REVIEW: With “Someone Else’s War,” Sylvia Rose Novak Makes a Vital Contribution to the Tradition of Southern Musicians Grappling with Their Heritage


A rumination on human nature and the nation’s current political climate, Someone Else’s War is driven by the sensational, Dixie-accented vocals of Sylvia Rose Novak. The Opelika, Alabama native’s soulful voice conveys her reflections on Southern life: “The Devil” appears in two song titles, as does “The Road” and a “Two-Lane Town.” The familiar scourge of alcoholism looms over “God, The Devil, and Me:” “You’re drunk from dawn to sunset,” Novak sings.  On “Two-Lane Town,” a chronicle of small-town, Southern life, she sings, regretfully, “Dreams come and go, but babies don’t wait.”

Someone Else’s War encompasses various sonic styles. It begins with acoustic guitar on a gentle folk ballad, “Bombs & Blossoms.” “Devil’s In the Details” begins with vocals against a drumbeat, courtesy of Blake Bolton, leading into Kelen Rylee’s electric guitar. Novak’s fiddle and Bolton’s banjo introduce welcome rootsy element into several tracks, and Courtney Blackwell’s cello is a nice touch on “Wildflowers” (not, to be clear, the Tom Petty tune.) Novak, showing her versatility, also splits bass duties with Lester Nuby III. When the album gets to Santa Ana, Christo Case’s keys provide a welcome change of pace.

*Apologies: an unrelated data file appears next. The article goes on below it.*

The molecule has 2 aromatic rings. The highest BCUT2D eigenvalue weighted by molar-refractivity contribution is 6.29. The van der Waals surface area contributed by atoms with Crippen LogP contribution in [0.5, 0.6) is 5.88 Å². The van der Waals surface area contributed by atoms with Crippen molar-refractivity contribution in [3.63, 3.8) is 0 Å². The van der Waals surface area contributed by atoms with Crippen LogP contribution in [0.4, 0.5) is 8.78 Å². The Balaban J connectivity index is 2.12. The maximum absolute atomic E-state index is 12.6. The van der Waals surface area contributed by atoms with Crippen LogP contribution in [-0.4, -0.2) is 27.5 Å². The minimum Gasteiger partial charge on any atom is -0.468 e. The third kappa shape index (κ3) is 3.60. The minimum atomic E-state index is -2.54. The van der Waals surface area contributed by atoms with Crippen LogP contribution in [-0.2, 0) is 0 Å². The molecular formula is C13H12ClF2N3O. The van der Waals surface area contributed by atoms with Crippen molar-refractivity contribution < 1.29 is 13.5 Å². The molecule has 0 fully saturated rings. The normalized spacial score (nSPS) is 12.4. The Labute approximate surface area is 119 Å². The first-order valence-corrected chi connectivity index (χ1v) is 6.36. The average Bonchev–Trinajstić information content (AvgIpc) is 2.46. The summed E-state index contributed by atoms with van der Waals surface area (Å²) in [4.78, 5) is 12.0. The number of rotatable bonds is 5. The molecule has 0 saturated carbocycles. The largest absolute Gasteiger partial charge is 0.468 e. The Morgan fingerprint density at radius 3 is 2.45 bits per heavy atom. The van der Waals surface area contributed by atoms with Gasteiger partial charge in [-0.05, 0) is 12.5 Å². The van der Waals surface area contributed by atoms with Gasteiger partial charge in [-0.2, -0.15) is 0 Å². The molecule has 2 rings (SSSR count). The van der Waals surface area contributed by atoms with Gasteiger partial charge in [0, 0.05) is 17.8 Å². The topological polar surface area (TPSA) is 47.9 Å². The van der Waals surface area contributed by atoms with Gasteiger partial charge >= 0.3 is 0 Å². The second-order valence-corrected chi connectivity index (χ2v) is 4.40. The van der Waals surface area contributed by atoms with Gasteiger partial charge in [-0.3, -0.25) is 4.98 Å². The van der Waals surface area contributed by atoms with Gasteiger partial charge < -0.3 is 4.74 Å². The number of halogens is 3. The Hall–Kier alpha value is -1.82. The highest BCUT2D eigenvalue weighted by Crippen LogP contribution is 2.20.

Someone Else’s War includes one cover, Warren Zevon’s “I Was In The House When The House Burned Down.” Zevon may not seem like an intuitive choice for a cover on Americana album, but it works here. (While some, perhaps most, music fans, have limited tastes, I have found the same is not true of musicians. Most artists, I find, have diverse tastes and listen to a wide range of music, much of it very different from what they themselves create.)

Americana, and American music, is intimately tied to the music and culture of the South. The dissonance between the beauty of that region’s musical heritage and the frequent ugliness of its history and politics provides no end of stimulus to its artists. With Someone Else’s War, Sylvia Rose Novak has made a vital contribution to the tradition of Southern musicians grappling with their heritage and identity.  For our interview of Novak, click one of these words in bold. To get your copy of the album and check for tour dates, here:

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